It’s not too often that I’m wowed by a cartoon. Gone are the days of the Pixar “slam dunk” (in my opinion). More often than not, I find myself annoyed by an animated film – like say, Shrek that uses some catchy pop song and then has the characters dancing around like assholes almost as a concession for not having them sing a la OG Disney films. To quote Mike “Green Ogre Slob” Myers: It’s craaaaap! Which is exactly the reason I was DREADING “The Croods”, Dreamworks’ latest computer generated feature. After seeing countless bus shelters, mass transit wraparounds and AMC policy bumpers all featuring the cave-clan, I wanted to smash my head in with a rock (which was probably used as both a pillow and a dental tool in their day). But after seeing the film in glorious 3D, I have to say that I haven’t been this happy to spend time with cartoon cavemen since “The Flintstones”. Read more
What a lucky week for our readers! So far we’ve explored Ireland’s fables, love, war, religion, music and of course, beer. Now, day 7 of CJD’s St. Patrick’s Week, we reach the end of the rainbow and everybody knows what’s found there. Gold. Lots of it… $6,894,620 worth, actually. Today we take a look at director Kirk Jones’ “Waking Ned Devine”, a little fable of greed, money and community. As such I pose a queston: What would you do with a pot full of money? Better yet, what would you do with someone else’s pot full of money?
When I think of great rock bands, I think of The Beatles, The Stones, Led Zeppelin, Aerosmith, Metallica and our boys from Ireland, U2. But when I think of Irish music, I think of traditional songs like “Danny Boy”, Sinead O’Conner (though I don’t know why, seeing as she’s best known for covering a Prince song and tearing up a picture of the Pope) and The Cranberries. Riverdance also comes to mind. Maybe I’m just out of touch with anything outside of classic rock. Maybe I’m just trying to BS an intro to this review. Either way, Day 6 of St. Patrick’s week finds us watching “The Commitments” – out now on DVD from 20th Century Fox. Alan Parker’s 1991 dramedy about a Dublin soul band is a rocking good time… and Michael Flatley never even makes an appearance. Read more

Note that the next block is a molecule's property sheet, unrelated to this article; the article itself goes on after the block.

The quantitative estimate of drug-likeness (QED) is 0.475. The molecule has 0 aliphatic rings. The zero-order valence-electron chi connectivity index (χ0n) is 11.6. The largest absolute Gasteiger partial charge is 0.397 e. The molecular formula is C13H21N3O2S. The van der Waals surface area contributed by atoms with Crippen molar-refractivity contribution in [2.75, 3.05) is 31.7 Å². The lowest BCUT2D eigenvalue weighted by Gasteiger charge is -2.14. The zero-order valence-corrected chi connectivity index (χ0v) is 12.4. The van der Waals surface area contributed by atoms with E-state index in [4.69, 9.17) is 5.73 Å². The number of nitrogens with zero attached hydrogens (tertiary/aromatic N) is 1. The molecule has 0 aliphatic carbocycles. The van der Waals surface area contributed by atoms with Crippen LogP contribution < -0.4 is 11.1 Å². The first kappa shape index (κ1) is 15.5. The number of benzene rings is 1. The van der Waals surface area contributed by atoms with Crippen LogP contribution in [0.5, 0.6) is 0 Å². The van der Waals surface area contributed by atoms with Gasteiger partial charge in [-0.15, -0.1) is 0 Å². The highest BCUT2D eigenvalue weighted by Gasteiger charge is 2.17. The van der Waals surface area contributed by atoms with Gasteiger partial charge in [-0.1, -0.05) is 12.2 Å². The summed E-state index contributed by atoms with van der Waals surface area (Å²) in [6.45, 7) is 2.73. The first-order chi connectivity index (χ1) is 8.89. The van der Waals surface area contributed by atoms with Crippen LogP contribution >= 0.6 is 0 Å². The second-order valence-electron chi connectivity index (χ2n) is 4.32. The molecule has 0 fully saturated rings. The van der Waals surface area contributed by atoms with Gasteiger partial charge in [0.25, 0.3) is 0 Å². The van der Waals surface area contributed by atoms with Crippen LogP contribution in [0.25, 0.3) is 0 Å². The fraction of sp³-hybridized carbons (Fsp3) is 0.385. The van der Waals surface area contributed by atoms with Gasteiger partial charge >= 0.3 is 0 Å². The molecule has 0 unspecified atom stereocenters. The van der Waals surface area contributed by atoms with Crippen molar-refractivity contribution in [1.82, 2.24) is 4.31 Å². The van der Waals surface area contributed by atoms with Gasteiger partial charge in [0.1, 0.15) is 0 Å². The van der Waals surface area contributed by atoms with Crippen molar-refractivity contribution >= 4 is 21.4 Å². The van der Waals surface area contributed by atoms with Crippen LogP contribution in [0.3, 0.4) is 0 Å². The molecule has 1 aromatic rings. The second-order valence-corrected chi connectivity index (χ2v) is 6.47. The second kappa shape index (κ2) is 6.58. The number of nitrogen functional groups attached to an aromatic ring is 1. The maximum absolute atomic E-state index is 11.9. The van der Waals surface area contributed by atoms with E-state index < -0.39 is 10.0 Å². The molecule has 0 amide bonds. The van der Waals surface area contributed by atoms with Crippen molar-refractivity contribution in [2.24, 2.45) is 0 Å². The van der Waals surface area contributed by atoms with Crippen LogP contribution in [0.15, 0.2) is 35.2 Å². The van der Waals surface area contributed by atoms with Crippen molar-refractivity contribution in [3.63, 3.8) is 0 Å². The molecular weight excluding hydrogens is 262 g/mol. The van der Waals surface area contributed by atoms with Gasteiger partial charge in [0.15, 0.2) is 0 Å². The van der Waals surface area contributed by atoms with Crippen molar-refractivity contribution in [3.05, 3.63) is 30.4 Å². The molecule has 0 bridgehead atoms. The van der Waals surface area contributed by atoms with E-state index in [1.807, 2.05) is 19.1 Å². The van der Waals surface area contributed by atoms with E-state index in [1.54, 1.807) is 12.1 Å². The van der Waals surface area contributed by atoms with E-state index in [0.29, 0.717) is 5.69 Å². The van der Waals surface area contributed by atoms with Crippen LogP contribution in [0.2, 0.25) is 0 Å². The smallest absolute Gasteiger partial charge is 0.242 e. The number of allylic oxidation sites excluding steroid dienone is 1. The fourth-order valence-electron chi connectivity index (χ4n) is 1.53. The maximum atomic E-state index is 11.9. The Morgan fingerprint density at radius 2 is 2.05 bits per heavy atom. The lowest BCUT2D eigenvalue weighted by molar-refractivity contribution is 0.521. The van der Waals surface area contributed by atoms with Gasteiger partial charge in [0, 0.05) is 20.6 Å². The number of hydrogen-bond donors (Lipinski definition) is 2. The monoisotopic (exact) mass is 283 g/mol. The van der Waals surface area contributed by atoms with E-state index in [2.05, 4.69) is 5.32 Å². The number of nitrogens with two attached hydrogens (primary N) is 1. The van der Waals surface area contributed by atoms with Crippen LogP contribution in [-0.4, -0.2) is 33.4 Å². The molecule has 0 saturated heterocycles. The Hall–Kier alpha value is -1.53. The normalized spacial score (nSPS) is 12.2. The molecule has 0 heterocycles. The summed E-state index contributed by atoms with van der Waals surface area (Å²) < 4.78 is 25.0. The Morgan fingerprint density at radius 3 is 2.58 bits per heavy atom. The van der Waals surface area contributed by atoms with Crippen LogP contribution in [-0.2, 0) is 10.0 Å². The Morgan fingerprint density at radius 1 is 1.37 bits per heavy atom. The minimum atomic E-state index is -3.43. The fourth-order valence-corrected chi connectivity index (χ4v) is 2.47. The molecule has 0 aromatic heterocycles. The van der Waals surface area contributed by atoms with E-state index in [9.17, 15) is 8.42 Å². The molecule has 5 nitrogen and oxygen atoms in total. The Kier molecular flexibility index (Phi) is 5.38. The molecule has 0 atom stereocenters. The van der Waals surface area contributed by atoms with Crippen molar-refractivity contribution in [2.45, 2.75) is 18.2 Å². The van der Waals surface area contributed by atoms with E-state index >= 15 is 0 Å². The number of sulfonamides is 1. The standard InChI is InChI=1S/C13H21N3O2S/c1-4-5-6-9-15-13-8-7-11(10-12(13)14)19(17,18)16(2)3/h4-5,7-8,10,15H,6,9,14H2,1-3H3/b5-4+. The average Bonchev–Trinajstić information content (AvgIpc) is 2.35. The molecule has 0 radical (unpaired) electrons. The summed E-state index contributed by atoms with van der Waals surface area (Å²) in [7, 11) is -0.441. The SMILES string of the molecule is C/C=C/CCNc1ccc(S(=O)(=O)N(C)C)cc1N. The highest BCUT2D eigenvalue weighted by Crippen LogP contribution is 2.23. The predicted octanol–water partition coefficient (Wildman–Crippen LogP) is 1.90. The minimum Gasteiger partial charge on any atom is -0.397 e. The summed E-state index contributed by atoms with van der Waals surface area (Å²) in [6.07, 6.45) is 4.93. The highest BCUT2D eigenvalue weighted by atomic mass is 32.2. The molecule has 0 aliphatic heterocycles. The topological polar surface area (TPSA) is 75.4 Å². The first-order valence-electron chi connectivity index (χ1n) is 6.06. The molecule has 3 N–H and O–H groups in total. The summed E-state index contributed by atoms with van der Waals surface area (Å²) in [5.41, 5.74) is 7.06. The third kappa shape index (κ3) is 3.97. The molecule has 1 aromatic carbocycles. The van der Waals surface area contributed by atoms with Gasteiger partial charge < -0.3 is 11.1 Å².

It’s been around since 9500 BC. One of the oldest man-made beverages, it’s shown up in ancient manuscripts and is thought to have been important in the development of civilization (according to Wikipedia – heh, heh). Though celebrated as the drink of the working man, it’s enjoyed by people of every socioeconomic level. It’s beer and the reason I bring it up, is that you just can’t celebrate St. Patrick’s Day without it. Day 5 of our week-long Irish holiday focuses on Orion Pictures’ 1985 film “Beer”. This little known comedy screams 80′s fun with a slobs vs. snobs story wrapped in a commentary on the advertising practices of the day. A movie about beer commercials? How could you possibly go wrong?? Read more
Ireland isn’t all blarney stones and shamrocks. It had long been plagued with violence between Irish Roman-Catholics and British Protestants during a 30 year period commonly known as “The Troubles”. Our 4th day of St. Patrick’s week, we look at Canadian director Kari Skogland’s “Fifty Dead Men Walking” – available now to stream on Netflix, Hulu Plus and Amazon Instant Video. Based on a true story, the film depicts a darker side of the Emerald Isle at the worst of The Troubles. Forgoing shots of rolling green hills in favor of the gritty streets of Belfast, this urban crime drama reminds us, for better or worse, of the very complex history of St. Paddy’s homeland.